Whether the broad provisions of the Act become protective instruments for women, or merely words in law that have little bearing to reality, remains to be seen. The practical difficulties are countless. How can a woman prove emotional and economic violence in a marriage that has already seen twenty summers? No wife can be expected to move about with a tape recorder around the house. Taped recordings are in any event not always accepted as evidence in a court of law. No neighbour, friend or relative from the in-laws' family will back up the victim as a witness.
The infra-structural requirements that need to be completed are also an uphill task. "The framework of the new law calls for the appointment of protection officers, service providers and counselors," says lawyer Shibsankar Chakrabarty of Kolkata. "This needs facilities to train existing personnel, room for appointing new personnel and thus, a large amount of funds flowing into the legal and judicial channels of the State. Does the State have the necessary funding to support this programme? And the willingness? Or, is the new law an apparently sweet pill designed to satisfy some sections of women in the country?" she asks.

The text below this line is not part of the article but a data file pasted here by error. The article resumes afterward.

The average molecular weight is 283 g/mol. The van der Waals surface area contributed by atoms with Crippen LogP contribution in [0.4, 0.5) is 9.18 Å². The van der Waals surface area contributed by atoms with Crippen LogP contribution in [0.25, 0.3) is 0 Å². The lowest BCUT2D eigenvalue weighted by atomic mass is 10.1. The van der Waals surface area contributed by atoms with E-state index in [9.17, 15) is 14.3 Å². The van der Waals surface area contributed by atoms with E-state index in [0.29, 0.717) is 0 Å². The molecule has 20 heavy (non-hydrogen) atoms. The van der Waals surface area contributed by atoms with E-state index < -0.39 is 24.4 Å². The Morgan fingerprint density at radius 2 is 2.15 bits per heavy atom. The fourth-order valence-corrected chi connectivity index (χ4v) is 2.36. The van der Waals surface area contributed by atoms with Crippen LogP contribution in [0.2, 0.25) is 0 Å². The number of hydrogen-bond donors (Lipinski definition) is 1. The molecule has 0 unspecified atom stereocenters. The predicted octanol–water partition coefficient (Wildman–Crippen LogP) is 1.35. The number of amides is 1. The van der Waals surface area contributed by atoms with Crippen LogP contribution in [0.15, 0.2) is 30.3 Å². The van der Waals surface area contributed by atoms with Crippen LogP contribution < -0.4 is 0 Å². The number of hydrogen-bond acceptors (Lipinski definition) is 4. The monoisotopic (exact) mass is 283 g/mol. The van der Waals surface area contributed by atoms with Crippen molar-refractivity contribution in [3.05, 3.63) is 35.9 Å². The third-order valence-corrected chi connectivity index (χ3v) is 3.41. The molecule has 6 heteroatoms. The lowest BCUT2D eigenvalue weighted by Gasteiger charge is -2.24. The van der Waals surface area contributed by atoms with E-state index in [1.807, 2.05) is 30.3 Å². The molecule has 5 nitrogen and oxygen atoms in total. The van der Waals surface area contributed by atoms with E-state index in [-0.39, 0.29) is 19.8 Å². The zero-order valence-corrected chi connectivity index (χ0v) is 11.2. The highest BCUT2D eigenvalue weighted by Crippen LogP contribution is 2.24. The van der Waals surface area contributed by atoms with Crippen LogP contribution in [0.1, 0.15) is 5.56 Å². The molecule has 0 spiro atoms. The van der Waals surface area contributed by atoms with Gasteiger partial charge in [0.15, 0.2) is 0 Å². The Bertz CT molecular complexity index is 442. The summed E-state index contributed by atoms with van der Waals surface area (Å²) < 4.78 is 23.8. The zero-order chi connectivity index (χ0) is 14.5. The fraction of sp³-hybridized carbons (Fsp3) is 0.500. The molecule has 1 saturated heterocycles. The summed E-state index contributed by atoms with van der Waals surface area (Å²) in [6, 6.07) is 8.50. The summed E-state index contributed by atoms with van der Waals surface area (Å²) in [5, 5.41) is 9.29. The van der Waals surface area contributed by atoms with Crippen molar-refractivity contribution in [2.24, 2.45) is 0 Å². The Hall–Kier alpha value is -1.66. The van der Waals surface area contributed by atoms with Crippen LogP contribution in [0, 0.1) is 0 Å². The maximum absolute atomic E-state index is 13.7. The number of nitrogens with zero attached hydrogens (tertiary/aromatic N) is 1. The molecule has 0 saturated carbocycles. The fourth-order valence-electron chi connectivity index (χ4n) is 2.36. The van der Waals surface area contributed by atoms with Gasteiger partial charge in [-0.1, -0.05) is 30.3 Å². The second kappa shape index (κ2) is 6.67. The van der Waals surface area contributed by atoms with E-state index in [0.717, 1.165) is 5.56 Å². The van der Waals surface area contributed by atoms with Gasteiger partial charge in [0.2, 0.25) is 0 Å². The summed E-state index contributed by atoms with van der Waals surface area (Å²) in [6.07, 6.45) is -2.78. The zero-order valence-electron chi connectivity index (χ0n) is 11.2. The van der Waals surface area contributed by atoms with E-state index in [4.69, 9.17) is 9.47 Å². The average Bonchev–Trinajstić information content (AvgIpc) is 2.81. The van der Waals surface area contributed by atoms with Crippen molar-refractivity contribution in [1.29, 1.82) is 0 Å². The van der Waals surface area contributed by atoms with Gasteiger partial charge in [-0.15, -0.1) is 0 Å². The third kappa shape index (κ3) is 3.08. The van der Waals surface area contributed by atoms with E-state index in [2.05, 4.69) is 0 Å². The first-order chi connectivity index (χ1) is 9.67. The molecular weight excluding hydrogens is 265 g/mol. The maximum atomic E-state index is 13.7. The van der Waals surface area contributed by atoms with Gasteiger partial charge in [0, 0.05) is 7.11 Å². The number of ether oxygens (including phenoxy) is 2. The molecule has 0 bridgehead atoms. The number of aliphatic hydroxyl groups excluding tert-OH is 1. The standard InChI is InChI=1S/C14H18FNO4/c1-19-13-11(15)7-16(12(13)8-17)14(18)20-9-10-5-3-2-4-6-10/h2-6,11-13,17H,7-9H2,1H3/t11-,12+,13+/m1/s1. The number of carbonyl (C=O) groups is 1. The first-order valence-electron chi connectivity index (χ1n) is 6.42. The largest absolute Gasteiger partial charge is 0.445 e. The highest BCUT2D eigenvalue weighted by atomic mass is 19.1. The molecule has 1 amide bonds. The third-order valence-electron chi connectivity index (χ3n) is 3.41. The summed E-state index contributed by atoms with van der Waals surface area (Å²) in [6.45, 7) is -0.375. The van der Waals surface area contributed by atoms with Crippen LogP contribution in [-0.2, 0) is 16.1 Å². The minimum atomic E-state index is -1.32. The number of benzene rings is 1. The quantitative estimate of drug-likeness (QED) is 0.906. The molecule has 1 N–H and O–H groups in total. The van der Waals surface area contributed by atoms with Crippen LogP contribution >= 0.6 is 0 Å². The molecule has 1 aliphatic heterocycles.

Feminists welcoming the law are ignoring the fact that this will place all man-woman relationships within and without marriage at risk. "How can I go to the magistrate and file a complaint against my husband who does not provide me with medical help at all and does not give me the money to buy medicines myself when he has been a good husband in other ways? He has never abused me verbally, physically or even sexually. After 35 years of marriage and three grown-up children, I am certain that if I approach any magistrate with this complaint, knowing fully well that this is economic violence, my husband may suffer from a heart attack. So, how can this new Act help me?" asks Janaki Roy, 58, wife of a retired government servant.
The law will be closely watched by many, but even before its power has exerted itself, it is apparent that there are many challenges. Lack of resources, lack of political will and entrenched systems of patriarchy challenge the human rights movement's ability to protect the rights of women. Most women are not even aware of their rights and, when they are, they often don't place great stock in what human rights can do to help them. To many women, human rights - leave alone women's human rights - are foreign to their culture, and challenge deeply held notions of individual and community identity. Moreover, women are frequently too preoccupied with their daily struggles to invest much hope in abstract ideals or identify with a complex new law that would be difficult to implement and execute in practical life.